Understanding the encounter of diabetes and schizophrenia.




Morrell, James

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People with schizophrenia are at an increased risk for type 2 diabetes and other metabolic abnormalities such as obesity and cardiovascular disease. Lifestyle choices of physical inactivity and diets high in fat and refined carbohydrates are significant contributory factors for obesity and diabetes in people living with schizophrenia, but there is a growing body of research and interest into the additive factor of psychotropic medications on weight gain and diabetes risk. The incidence of diabetes and the morbidity and mortality rates are reported to be approximately 2 to 3 times higher in the population with schizophrenia compared to the general population. This increased vulnerability for health complications is reflected in the profound challenges that are experienced in the population with schizophrenia. My aim for this qualitative research inquiry has been to place into questioning the encounter with diabetes mellitus for people living with schizophrenia. I entered into dialogue with seven participants to explore new possibilities of understanding that emerged between the understandings that we each bring to the conversations. It was also my intent to bring into flux the assumptions of living with two interrelated chronic iv conditions and to increase the understanding of that experience through a reflexive process that illuminates that which may be hidden or obscured. I approached this inquiry mainly drawing on Gadamerian hermeneutics; the main task being the study of ‘texts’ that give evidence to what being human means and the analysis of how different interpretations and understandings are variable depending on their cultural and historical contexts. I expect this work to contribute to the generation of a richer understanding of these co-existing conditions and to create an opportunity and desire for ethical action in diabetes prevention and management for this high-risk population.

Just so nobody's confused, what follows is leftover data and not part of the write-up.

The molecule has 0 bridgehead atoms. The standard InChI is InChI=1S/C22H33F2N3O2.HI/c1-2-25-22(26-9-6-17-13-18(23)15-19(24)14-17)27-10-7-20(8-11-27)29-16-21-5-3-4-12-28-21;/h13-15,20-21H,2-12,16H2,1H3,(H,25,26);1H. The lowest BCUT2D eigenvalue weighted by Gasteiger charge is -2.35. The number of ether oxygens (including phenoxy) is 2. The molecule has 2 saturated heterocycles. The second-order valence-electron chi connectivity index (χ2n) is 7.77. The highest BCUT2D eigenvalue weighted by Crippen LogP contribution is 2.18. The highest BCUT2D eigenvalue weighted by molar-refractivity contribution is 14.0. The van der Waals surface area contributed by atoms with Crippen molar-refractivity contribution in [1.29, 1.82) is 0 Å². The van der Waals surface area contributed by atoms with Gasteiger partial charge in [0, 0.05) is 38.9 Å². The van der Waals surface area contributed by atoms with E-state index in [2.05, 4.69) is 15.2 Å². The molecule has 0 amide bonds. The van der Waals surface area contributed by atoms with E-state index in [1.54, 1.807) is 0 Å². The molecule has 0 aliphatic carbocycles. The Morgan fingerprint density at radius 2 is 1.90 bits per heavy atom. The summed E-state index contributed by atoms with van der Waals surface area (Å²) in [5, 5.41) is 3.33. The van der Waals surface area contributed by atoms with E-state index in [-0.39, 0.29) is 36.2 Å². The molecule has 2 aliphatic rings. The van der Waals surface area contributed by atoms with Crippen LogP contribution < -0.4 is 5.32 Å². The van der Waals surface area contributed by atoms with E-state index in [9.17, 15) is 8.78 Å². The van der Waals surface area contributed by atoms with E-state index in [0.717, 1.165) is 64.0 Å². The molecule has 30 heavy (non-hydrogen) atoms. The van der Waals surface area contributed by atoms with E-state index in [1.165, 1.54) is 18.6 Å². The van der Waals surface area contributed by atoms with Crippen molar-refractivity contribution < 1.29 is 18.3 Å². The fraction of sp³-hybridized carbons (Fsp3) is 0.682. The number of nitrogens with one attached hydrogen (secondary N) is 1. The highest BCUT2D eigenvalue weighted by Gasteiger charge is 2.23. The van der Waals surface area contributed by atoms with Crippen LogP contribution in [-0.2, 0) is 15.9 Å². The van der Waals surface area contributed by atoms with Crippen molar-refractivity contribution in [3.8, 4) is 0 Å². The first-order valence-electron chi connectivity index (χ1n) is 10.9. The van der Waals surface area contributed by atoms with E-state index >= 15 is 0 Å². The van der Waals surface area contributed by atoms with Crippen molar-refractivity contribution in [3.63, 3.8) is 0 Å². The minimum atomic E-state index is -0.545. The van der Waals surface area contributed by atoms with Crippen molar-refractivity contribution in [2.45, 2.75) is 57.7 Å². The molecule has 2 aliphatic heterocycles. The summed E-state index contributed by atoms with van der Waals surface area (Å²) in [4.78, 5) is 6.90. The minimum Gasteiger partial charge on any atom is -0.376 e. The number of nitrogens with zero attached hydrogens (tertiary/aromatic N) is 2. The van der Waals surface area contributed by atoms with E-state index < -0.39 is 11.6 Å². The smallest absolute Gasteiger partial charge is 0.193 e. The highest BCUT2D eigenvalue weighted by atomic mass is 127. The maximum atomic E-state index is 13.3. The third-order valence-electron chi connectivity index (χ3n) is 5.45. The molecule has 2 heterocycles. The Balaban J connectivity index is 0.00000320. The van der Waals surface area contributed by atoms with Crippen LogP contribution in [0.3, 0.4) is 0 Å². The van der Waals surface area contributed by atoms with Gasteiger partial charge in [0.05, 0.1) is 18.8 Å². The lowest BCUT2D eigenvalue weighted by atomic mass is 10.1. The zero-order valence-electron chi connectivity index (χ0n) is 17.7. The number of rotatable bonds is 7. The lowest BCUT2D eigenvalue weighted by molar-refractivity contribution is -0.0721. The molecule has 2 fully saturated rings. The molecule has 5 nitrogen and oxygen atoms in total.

metabolic abnormalities, lifestyles, obesity, contributory factors